Creating your own personal user guide
It was great to talk with Scott Miller, host of the FranklinCovey “On Leadership” podcast, about my book GRIP.
You can listen to our conversation here.
Why make a user manual for yourself?
A few years back, my colleague Roland pointed me to a post: It’s a deep dive into Jay Desai’s User Guide, written for the people he works with. And it’s still a great idea.
At the time, Jay was running a healthcare startup with a team of 100+ people. And just as you have a user manual for things, Jay believed he could get more done, and done well, by giving his reports an instruction manual for himself. His user guide helps him build a solid relationship with the people he works with.
Jay: “People always harp on the importance of building trust and communicating — but they rarely say how. Write your user guide.”
You can download the full guide to Jay, and there’s some good stuff in there. Here are some of the highlights.
I encourage you to write your own User Guide so your team and I can learn how to work best with you.
I have to say, when I first read this, I thought “Ugh. Here we go again. Yet another assignment I really don’t have the time for.” You know the drill: you’re expected to take the time to set priorities, time to write a mission, time to set goals at work, and so on. The result? Although we hear lots of useful tips, we only truly apply a select few. And that’s a shame. What are we leaving on the table?
Deciding to be that person (plus a two-minute tip that helps)
This is what helps me:
Very few people devote time on a regular basis to this sort of thing. You can decide today to be one of them. From now on, whenever you get this kind of suggestion—whether it’s creating a user manual or anything else—write down your thoughts on the matter. That’s it. You’ll soon see that it doesn’t have to take long at all.
Take two minutes today and write a quick and dirty user manual for yourself—just a couple of bullet points to get started. Everyone has two minutes, and the impact of what you come up with in that super-short timespan may surprise you.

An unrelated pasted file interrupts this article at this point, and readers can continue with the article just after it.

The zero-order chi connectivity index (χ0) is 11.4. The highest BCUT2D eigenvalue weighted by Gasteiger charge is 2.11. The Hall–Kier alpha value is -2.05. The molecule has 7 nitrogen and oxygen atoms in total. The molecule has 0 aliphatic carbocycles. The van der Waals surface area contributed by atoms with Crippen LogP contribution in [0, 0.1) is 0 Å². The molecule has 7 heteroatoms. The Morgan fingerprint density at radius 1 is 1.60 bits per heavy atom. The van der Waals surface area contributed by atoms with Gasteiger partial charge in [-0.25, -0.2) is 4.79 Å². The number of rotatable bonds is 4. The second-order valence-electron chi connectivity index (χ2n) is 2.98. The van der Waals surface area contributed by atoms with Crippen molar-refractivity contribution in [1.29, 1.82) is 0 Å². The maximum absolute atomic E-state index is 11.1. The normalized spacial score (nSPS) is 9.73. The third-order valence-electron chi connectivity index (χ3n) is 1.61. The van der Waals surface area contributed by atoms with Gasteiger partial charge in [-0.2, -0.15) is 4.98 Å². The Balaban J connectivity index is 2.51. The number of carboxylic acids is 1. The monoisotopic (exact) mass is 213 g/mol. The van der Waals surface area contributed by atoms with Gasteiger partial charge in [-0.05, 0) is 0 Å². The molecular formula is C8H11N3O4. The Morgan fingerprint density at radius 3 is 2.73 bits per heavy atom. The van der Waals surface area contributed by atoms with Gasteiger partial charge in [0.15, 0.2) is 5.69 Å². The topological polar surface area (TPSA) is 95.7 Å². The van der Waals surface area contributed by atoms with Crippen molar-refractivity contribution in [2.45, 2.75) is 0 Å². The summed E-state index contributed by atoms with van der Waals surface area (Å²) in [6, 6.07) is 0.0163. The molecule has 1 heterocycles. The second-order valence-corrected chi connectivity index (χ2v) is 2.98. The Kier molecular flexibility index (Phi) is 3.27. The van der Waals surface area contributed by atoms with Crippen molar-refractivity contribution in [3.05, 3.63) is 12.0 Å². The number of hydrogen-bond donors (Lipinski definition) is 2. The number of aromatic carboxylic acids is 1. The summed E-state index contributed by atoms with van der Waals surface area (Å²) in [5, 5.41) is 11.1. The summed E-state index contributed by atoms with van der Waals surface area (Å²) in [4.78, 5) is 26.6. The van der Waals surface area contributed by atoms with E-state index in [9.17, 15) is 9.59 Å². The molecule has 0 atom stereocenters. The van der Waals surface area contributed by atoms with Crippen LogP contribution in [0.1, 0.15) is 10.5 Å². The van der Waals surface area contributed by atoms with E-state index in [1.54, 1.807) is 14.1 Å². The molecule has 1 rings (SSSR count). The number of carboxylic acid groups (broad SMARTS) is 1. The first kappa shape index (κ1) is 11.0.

Add an item to your to-do list sometime in the next week or two: a two-minute window where you’ll again take a look at what you wrote and add to it or go ahead and share it.
OK, back to Jay’s user guide
I like quick “got it” or “on it” type acknowledgment notes so I know things that we’re discussing are moving.
As far as I know, I’ve yet to meet anyone who doesn’t appreciate this. A good reminder this week: share what you’re working on—better too often than too little—and keep it short and sweet.
I am always interested in the reason WHY you believe what you believe. All of us have a calculus by which we take in information and output a decision or position. Share your logic.
We’ve all experienced something like this: We present our plan, but it doesn’t really come across. And so what we want to make happen doesn’t happen at all. It’s often the case that we don’t do a great job of communicating what our idea is and why we believe in it. Next time, back up your ideas with data and facts, and provide a clear scenario of what it can do. That boosts your odds of getting it off the ground.
Ask plenty of questions. If you stop asking questions, I will see that as a red flag.
There are always things you don’t know, whoever you are and whatever you’re doing.
Time your goals in shorter increments early on so I can see you ramping up.
I mention this in How to get your manager to work for you: earning trust by making promises you can stick to. The more results you can show, and the sooner you can do that, the sooner you’ll start building trust. Short timeframes are key.
Keep your calendar current, make your calendar responses status accurate.
This is a different category of rule, but one that rings true. I’ve noticed that in nearly all instances of double bookings or missed appointments, it’s because calendars aren’t up to date.
But enough about me. And enough about Jay. What’s at the top of your list when putting together a user guide?
Take two minutes to write it down and start your own.
Have a good week,
PS Want more on user guides? Check out this piece on the nuts and bolts of making your own user manual. It includes a clip from Adam Bryant that provides some background on the idea he first wrote about in the New York Times in 2013, and gives you some prompts for making your own.